Almost a year after the lockdown, New Hope Medical Centre on Chennai's Poonamallee High Road is seeing patients with orthopaedic and neuro issues walking in with fresh hope. When I asked for Dr Pradeep Kumar, the nurse at the patient care centre pointed to a cabin on the ground floor. As I walked in, the orthopaedic surgeon was speaking to an attender: “I will see. Tell him he will recover soon.”
Kumar, 36, is a man of few words, but those are filled with empathy. This was evident after the death of his colleague Dr Simon Hercules. “I do not want to recall those days,” he said, getting emotional. “As a doctor, death is nothing new to me. The very beginning in the MBBS course will be with dead bodies. But I have never known this fear of death.”
Hercules, 55, a neurosurgeon, was the chairman and managing director of New Hope hospital. He got infected with Covid-19 after performing a surgery on a patient from abroad. Though he had fever and cough, he did not realise he was infected. Soon, he was admitted to a private hospital in Chennai with severe breathlessness. None of his relatives or acquaintances could visit him in the intensive care unit.
“We never thought that Dr Simon would leave us,” said Kumar. He met Hercules on joining the hospital a decade ago. “Simon was a gentleman,” he said. “He never got emotional or spoke harshly to the staff.” Kumar added that he was always strict and wanted everything to be perfect before he started surgery. “Simon was always with me when I did a spine surgery,” he said. “Sometimes, I got angry if the staff missed out on anything in the theatre. But, he was still calm. There were days when he would apologise if the surgery gets delayed or postponed.”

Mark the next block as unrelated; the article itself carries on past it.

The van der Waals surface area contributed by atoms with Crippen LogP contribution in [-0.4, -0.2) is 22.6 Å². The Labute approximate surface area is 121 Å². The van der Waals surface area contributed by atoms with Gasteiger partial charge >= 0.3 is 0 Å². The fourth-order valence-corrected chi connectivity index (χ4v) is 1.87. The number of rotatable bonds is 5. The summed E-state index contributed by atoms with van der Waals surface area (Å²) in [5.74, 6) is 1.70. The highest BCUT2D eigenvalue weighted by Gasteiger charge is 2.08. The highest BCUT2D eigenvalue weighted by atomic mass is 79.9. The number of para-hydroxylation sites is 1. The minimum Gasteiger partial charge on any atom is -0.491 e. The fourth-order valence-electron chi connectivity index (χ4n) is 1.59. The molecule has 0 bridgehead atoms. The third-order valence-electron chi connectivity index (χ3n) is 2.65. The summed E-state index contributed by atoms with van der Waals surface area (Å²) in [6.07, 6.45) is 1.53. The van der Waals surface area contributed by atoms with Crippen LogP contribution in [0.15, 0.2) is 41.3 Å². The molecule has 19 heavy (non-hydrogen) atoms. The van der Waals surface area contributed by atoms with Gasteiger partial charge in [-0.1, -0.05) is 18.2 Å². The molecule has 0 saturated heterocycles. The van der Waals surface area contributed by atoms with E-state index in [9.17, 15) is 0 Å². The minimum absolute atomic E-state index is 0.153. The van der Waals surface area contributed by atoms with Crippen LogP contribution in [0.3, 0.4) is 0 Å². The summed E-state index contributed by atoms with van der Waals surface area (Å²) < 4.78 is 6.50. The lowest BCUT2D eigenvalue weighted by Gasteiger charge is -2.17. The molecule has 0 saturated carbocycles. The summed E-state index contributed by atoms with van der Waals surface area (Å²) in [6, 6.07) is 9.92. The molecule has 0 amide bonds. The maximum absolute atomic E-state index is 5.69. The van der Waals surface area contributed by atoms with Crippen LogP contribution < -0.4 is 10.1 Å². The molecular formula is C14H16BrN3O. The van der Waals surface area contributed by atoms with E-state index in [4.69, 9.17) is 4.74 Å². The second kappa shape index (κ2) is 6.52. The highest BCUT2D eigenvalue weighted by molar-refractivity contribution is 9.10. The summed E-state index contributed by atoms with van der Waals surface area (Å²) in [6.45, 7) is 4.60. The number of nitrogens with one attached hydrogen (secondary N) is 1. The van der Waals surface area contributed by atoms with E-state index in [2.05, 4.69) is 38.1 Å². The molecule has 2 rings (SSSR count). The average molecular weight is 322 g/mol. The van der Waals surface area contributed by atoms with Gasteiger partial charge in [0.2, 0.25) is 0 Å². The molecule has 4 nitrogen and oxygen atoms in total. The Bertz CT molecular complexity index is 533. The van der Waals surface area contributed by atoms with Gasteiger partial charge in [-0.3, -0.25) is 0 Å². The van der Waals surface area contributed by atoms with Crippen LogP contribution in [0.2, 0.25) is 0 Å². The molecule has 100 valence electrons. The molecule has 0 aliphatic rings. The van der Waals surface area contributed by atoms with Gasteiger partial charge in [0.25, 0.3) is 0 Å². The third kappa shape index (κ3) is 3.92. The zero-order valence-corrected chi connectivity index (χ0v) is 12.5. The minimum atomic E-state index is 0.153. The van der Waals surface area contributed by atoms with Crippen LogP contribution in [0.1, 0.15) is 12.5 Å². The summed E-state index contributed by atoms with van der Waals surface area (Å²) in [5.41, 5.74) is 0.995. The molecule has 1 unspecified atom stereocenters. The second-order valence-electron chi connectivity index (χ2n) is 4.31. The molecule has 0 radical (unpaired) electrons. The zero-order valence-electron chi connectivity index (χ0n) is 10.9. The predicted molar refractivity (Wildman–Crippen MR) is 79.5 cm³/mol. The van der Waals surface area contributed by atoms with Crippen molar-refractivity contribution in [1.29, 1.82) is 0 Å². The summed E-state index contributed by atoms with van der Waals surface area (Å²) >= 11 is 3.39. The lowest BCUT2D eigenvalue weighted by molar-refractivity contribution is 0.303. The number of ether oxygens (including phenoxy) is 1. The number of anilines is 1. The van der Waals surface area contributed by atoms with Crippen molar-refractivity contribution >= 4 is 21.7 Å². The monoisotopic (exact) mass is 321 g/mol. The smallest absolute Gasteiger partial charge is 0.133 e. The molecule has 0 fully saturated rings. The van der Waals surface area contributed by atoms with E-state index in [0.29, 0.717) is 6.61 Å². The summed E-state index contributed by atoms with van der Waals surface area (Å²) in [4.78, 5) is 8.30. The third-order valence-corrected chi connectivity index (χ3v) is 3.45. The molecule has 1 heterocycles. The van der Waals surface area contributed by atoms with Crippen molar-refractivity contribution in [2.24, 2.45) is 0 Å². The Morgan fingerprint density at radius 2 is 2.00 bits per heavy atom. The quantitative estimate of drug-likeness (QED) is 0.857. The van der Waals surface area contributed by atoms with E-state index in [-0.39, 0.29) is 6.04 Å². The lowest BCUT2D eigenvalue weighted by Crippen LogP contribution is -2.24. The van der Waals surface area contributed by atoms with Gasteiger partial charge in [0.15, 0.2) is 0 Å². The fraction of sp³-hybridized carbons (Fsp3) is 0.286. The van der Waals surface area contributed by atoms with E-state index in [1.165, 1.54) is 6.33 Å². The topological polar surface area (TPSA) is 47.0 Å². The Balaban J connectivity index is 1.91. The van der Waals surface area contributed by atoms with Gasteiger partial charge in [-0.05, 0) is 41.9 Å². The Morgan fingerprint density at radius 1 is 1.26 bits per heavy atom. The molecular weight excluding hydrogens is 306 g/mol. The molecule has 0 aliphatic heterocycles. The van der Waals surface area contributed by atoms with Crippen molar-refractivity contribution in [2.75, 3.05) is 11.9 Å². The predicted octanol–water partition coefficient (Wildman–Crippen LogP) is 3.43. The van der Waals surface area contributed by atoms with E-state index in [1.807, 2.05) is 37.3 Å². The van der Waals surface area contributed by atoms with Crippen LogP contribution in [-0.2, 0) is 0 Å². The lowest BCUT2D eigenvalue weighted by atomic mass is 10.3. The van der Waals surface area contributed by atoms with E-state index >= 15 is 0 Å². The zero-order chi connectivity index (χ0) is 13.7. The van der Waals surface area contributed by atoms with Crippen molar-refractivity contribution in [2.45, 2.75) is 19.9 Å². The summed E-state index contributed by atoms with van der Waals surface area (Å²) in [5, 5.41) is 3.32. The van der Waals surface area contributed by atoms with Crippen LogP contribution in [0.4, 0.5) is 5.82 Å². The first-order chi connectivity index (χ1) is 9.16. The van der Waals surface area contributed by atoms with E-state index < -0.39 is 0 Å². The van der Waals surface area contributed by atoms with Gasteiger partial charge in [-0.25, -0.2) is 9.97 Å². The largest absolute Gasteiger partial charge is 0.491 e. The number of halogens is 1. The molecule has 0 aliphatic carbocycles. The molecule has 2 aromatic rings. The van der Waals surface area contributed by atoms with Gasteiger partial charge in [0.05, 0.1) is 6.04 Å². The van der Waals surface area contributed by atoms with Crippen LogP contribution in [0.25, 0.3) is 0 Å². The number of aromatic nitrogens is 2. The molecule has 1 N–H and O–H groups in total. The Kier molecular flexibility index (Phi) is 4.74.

Hercules died in April. At that time, neither the state nor the Central government had laid out protocols for burial of Covid-19 victims. Just two days before Hercules's death, people on the outskirts of Chennai had protested the burial of a doctor who had died of Covid-19. “I never thought people would do the same to Dr Simon,” said Kumar. “Society has moved away from basic human ethics and lost respect for [individuals].” Kumar had gone to the hospital on hearing about Hercules's death, but could not see the body owing to Covid-19 protocols. Kumar, like others, assumed that everything would be fine.
But, when hospital staff took Hercules's body to the Velangadu cemetery near the upscale neighbourhood of Anna Nagar, they were met by a mob of over 300—both men and women. They had gathered after hearing the sound of an earth mover digging a grave. Kumar said the crowd argued with “ambulance driver Dhamu and then with the policemen who arrived at the scene”. Soon, the situation escalated and the mob began pelting stones at the ambulance. Dhamu was hit and began to bleed, he and his helper drove back to the private hospital where Hercules had died.
New Hope was on the route. It was late in the evening that Kumar spotted the ambulance near the traffic signal close to New Hope. The Poonamallee road was deserted except for a few policemen at the signal. Dhamu had stopped to answer the policemen's queries about the state of the ambulance and his bleeding. He was also starting to get giddy from the loss of blood. When he tried to park the ambulance there to get first aid, the policemen did not allow it. Kumar was outraged on learning about what happened and also with how the policemen were treating Dhamu.
He asked Dhamu to get first aid and also said that his helper could leave; in the heat of the moment he forgot that he did not have the authority to do so as they were employees of another hospital. “I was very upset that we could not give Dr Simon even a dignified burial,” he said. He got PPE kits and helpers from New Hope and drove the damaged ambulance back to the cemetery. Despite the late hour, the mob was still around, though not as furious as it was earlier in the day. Moreover, the New Hope team was determined to give their beloved boss a proper send off. They got past the mob to the half-dug grave.
“I drove the ambulance, I dug the grave myself, I put mud on his body because we had no shovels,” said Kumar, shuddering as he recalled the night. He returned home filled with the fear of death for the first time in his life. The next morning, he was still in shock. “I was worried,” he said. “Why do people lack compassion?” Recently, a radio station contacted Kumar and said it wanted to give him an award, celebrating him as a hero. He turned down the honour. Said Kumar: “I am not a hero for just being compassionate and helpful.”